Miami-based photographer Gabriela Mendez showcases bold and ethereal portraits, seemingly unaware of her ability to capture the emotions and beauty of the unconventional models she works with. Could it be her youth and passion? At only eighteen and already making a name for herself, her photographs being admired on Instagram and anywhere online, she understands the benefits and repercussions of using these platforms to work.
She intends to continue taking pictures, expanding into fashion photography and one day owning a gallery – always remaining her own boss, of course. Mendez values colour above all, recognizing that her style and visual identity are still developing and changing. We talk with her about colour-filled bathtubs, the importance of social media, and her future plans.
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For the readers who don’t know you yet, who is Gabriela Mendez?
Gabriela Mendez is an eighteen-year-old Latina photographer from Miami, who also curates her own art shows and is her own boss.
How did you get started with photography?
I would bring my camera to school parties and anywhere I went, basically. I then realized I wanted to start coming up with my own ideas to create something that’s mine.
What message or impression – if any –, do you want your photographs to transmit?
Colourful. I want people to see my work and be intrigued by it to see that it’s different.
In your own words, could you tell us what defines your aesthetic? How was the process of developing a personal style, and in what ways has it changed from the early beginnings to now?
I would describe my aesthetic as colourful and playful. And regarding the process, it manifested itself; I didn't even realize it until it was pointed out to me that my style now is completely different from what it was in the beginning. I didn't specialize in portraits and didn't have a style. I was just a chick with a camera.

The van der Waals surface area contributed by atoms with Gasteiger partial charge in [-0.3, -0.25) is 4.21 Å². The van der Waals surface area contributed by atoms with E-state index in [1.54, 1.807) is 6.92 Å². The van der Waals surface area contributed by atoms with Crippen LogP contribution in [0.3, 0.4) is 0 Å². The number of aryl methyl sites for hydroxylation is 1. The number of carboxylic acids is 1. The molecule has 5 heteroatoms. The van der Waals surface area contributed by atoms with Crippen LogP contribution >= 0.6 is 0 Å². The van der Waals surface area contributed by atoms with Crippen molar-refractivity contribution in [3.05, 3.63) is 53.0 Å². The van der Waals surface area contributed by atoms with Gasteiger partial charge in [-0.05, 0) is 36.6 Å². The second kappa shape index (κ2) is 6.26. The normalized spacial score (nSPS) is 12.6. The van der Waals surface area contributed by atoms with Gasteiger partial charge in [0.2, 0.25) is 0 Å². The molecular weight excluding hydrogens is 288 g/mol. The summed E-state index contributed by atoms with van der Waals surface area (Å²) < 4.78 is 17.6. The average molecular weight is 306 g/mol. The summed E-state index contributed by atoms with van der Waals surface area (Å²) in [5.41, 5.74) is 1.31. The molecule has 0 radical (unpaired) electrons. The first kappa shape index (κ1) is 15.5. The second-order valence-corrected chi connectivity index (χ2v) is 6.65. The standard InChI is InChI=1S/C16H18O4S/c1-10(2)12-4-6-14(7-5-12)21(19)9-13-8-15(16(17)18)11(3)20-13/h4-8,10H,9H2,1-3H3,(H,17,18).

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You seem to have an affinity for portraits and are really able to capture powerful emotions in your images. Do you think that shooting close-ups enables this raw edge and insight to the subject being photographed? What do you like the most about portraying people?
Yes, the main reason I capture portraits is that you can see the emotion and it grabs your attention. What I like the most about portraying people is the people; humans are so beautiful and unique, especially up close.
There is a strong ethnic diversity in the repertoire of models you photograph. Is there anything you look for specifically when casting a model?
I try to avoid shooting basic looking models – those we constantly see in magazines.
We see your models submerged in vibrant-coloured waters in a lot of your images. What does this water represent?
The water represents nothing; there is no hidden meaning to them. It’s a series I decided to do and stuck with.
Do you prefer to shoot outside in natural light or indoors in a more produced environment? Why?
I found colourful walls driving around in Miami. I shoot indoors sometimes depending on the concept, but I feel like I have worked more in an open environment.
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You showcase your work mostly through Instagram. What are your thoughts on this platform and way of image sharing as an artist?
Instagram is a huge platform for artists; it helps you find jobs, models, and locations. It has helped me greatly, but it has its cons as well: it has become about the hype. Some people will only work with you if they see that you have a high following. It starts getting disrespectful.
Some of your images could pass for a contemporary brand’s lookbook. Is being a fashion photographer something you’re interested in?
I just started branching out in different directions and I could see myself working in fashion.
Where do you see yourself in five years?
I see myself being my own boss in Europe, running my own gallery.
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